In a way the creative concern of these young Chinese artists breaks apart from their bigger national identity, as it’s mixed seamlessly with their other talented international peers. “Aren’t they just completely westernized? What’s Chinese about it?” I think this intentionally picking on the “Chineseness” of films can definitely be answered by the idea of “identity comes from opposition”. Those who try to make an active judgement on whether these films are Chinese or not — despite that they’re actually crafted by Chinese directors — have become believers on a definite opposition between China and the West, which, for them, overrules the fact that those directors make works that oppose their personal challenges (which happens not to be the definite distinction between China and the West). How the artists see themselves does not always align with what the audience wants to believe. Why can’t some Chinese artists be truly original without emphasizing their national identity? Although the sentiment of Chinese artists considered to be just “local” has yet to pass completely, keeping to seek the geographical opposition solidifies nothing but a localism point of view. This forces an opposition that isn’t necessary to build comprehension, but is limiting the depth of our understanding of some extraordinary creations.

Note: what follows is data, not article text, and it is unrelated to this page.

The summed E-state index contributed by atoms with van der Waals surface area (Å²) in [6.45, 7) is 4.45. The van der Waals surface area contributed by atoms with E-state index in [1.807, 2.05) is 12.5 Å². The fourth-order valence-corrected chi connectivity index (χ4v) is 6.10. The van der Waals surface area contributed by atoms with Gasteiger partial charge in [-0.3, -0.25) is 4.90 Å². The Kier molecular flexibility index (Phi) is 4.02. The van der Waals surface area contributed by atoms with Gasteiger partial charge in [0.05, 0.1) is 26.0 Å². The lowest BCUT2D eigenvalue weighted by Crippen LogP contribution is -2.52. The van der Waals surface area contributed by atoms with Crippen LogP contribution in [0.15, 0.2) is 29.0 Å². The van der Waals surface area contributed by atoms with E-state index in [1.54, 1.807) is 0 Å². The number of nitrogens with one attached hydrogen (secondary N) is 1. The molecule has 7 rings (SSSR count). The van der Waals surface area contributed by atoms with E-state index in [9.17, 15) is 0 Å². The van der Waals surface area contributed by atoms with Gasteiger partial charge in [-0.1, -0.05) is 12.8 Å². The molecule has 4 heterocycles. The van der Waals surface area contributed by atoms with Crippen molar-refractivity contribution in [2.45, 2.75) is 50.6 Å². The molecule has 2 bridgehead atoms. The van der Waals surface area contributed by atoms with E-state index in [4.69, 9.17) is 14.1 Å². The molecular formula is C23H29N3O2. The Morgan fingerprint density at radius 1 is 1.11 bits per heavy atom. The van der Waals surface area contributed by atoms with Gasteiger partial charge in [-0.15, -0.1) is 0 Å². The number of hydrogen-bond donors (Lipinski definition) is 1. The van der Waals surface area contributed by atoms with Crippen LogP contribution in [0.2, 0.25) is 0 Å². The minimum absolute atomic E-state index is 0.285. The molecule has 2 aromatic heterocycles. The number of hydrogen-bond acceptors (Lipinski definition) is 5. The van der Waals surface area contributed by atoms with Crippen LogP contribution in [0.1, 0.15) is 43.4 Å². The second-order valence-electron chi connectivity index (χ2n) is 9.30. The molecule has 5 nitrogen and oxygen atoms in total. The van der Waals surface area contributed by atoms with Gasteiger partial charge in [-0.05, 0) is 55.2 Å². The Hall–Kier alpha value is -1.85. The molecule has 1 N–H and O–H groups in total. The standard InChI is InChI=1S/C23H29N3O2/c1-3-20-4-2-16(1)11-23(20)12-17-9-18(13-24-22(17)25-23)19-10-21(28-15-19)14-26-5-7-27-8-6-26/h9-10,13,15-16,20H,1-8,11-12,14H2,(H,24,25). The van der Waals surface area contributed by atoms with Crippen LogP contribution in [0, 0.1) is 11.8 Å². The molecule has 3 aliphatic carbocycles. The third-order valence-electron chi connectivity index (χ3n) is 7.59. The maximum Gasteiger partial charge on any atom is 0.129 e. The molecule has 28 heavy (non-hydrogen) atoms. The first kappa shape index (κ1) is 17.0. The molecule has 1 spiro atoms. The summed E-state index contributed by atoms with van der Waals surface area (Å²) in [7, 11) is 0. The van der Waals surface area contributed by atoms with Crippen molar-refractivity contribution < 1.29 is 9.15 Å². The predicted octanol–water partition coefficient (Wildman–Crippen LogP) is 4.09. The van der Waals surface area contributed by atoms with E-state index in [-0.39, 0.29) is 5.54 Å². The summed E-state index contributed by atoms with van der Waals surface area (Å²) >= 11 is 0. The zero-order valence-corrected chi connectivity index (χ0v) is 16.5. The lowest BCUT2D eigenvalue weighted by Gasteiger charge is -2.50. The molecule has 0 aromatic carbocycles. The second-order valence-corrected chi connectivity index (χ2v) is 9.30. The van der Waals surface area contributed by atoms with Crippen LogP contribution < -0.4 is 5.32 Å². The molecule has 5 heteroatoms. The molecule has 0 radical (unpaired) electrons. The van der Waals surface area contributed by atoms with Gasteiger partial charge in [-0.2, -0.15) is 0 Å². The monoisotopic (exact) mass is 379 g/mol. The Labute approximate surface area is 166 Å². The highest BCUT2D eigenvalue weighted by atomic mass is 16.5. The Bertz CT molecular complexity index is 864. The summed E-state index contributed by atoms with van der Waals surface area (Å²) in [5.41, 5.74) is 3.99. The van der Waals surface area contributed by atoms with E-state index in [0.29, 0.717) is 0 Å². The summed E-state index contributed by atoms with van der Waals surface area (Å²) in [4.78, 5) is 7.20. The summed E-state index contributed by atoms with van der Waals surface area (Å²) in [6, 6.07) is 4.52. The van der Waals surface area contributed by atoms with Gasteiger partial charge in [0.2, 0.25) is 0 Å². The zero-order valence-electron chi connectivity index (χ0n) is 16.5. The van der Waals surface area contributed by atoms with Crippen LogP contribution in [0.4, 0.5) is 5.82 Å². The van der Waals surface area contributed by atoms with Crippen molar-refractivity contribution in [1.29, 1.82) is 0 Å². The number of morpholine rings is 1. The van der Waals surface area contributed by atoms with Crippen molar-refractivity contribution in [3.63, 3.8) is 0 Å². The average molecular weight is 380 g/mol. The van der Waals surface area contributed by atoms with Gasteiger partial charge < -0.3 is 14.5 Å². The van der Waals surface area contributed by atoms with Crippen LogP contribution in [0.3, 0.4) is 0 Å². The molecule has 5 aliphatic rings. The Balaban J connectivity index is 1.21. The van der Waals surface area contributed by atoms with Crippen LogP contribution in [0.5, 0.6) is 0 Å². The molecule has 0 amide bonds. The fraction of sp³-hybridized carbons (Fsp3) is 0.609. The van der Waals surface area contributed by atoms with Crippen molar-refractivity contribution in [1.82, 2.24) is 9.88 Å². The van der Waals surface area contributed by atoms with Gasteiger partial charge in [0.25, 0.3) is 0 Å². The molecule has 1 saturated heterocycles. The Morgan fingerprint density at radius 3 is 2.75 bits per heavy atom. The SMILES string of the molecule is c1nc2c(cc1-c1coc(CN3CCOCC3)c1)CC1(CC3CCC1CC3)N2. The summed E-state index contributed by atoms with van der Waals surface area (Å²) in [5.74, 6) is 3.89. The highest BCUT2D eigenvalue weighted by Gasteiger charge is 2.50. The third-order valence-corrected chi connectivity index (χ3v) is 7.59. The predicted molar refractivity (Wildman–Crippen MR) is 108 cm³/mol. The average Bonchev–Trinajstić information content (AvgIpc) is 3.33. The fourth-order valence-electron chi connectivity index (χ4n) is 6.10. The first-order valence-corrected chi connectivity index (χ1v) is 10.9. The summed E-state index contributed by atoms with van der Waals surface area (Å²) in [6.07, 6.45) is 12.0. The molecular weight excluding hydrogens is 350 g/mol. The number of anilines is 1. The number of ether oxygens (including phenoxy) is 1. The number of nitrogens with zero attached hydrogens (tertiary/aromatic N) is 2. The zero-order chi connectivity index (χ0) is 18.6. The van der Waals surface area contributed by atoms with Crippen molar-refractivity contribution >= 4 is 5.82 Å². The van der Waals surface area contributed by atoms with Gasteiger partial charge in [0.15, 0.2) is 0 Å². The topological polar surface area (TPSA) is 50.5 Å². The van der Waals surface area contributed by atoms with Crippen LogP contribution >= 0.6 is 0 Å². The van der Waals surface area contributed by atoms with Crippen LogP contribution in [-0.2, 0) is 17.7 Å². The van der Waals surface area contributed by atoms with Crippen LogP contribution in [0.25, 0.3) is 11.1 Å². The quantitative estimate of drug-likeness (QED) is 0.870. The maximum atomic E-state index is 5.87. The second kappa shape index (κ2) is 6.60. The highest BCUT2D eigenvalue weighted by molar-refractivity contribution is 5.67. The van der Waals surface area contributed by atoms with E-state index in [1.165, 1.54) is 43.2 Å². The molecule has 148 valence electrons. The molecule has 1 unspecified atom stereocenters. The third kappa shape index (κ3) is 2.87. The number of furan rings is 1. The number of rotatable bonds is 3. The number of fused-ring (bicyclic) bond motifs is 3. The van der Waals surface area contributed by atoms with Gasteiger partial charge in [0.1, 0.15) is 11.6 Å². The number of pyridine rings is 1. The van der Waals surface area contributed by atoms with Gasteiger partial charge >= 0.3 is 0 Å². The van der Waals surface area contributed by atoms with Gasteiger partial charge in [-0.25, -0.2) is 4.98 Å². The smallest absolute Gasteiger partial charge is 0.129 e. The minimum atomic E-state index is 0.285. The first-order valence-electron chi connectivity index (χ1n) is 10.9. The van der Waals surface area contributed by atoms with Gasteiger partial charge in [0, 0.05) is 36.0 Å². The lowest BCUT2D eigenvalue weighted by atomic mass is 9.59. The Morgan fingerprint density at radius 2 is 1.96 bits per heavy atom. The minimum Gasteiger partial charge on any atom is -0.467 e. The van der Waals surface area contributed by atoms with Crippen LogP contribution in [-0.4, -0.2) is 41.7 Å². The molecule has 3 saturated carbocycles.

While we’re enjoying the cultural fruit growing from the exchange of global capital — while simultaneously making an effort to create a more open, respectful and inclusive cultural environment — the “foreign story” should never be told merely in an exotic tone. Some insights from a distanced individual in another country could contrast and reflect our understanding of the world. Like a mirror, it enables us to examine ourselves objectively from a brand new perspective.
Tackling the censorship
When taking off the pressure of finding the universal interconnection between the vastly different Chinese artists, let’s appreciate Chai Mi’s ‘Birds Dream’ which talks about her insecurity in this fast changing world by ways of beautiful stylish visuals, as well as Ping Wong’s abstract and bizarre sexual poem ‘Who’s the Daddy’ with its incredibly bold yet personal and (at many times) offensive humour.
I have to admit that the Chinese artists based mostly on the mainland are impacted a lot more from the government’s propaganda and regulation scheme. They just simply can’t get away from it. They are either following the order to make endless positive praise of the Chinese social achievements or are trying to craft a response that exists on the balance of forcefully criticizing society but not outbraving the censorship. Young artists like Su Zhong (‘Animal Year’) and Mao Haonan (‘Action, Almost Unable to Think’) show an obvious political intention in creating a simulated dystopian world that presents contradictions and ridicules our society. Even though the chaotic and game-like environment avoids a direct association with reality, it mentally aligns with the grotesque and uncomfortable experience that the powerless people face in China every day.